By John D. Taylor
HOT SPRINGS – Fall River County commissioners visited the idea of video recording their bi-monthly meetings briefly at their Tuesday, Jan. 17 meeting, but came away largely dismissing the idea.
New Commissioner Paul Nabholz – following through on a campaign promise – brought up the idea of videoing the meetings, saying this would not be like videotaping county Planning and Zoning meetings of 20 years ago.
Nabholz made a thorough investigation of the topic to make his pitch for this to fellow commissioners. He talked to several governmental entities who video record their meetings about how this was done and their procedures, included Hot Springs officials and two county commissioners. He also had a cost estimate.
Nabholz said video recording meetings was important because this would give taxpayers who can’t attend meetings a chance to see what went on, that video recording meetings would offer an exact record of what occurred.
“The city does this,” he said. “It’s a good way to understand who promised what at meetings.”
He also thought this would help community members who appear before the commissioners be more civil, less likely to “pop off” if being videoed.
Nabholz said the county didn’t need a videographer, like the city uses, the camera could be hung from the back wall of the county courtroom.
Other governmental officials used video recordings in various ways, he said:
· Meade County Commissioner Linda Rausch told Nabholz her commission’s meetings were audio taped for a year, then video recorded.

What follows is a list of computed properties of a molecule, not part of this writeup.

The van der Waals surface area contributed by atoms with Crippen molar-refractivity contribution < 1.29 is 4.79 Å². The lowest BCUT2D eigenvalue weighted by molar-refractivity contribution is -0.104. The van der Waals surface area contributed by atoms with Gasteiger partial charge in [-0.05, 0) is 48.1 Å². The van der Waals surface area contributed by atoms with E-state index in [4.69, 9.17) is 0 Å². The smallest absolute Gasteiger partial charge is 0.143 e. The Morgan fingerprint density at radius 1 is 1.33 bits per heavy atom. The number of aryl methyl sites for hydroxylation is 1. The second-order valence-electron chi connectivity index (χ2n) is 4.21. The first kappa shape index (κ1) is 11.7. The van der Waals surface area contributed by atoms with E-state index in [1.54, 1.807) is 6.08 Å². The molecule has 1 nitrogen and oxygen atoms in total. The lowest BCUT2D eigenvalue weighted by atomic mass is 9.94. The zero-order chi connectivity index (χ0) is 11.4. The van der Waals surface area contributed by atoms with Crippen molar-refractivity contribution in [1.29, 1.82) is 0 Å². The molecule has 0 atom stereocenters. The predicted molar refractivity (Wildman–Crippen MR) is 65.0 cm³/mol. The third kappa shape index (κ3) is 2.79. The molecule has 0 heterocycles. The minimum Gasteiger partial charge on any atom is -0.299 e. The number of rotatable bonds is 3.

· Custer County Commissioner Phil Lampert said only “worthwhile” meetings were video recorded.
· Closer to home, Hot Springs Mayor Cindy Donnell said that video recording proved “beneficial in verifying events for the non-attending public.” Also, Hot Springs Alderman Carolann Schwarzenbach, a Republican party leader, said the county should be video recording meetings.
· Within the county, State’s Attorney Jim Sword said he agreed that the county should begin video recording meetings. “It’s an idea to look into,” he said, “the time has come.” Sword cited several contentious county issues that could have been cleared up, and how people who work can’t attend county meetings. He also noted how video viewers can fast-forward through footage to see only what they want to watch, not wade through an entire meeting.
Nabholz believed that video recording could be money-saving. He pointed to the soil farm issue, and how a video recording of the meetings involved would have revealed whether or not the commission had violated open meeting laws.
For less than $2,500 per year, Nabholz said, the county could have videos of commissioner meetings recorded and available for the public. These could be seen on a public television channel via the school, on the Internet via social media site YouTube, and permanently stored on a DVD disc.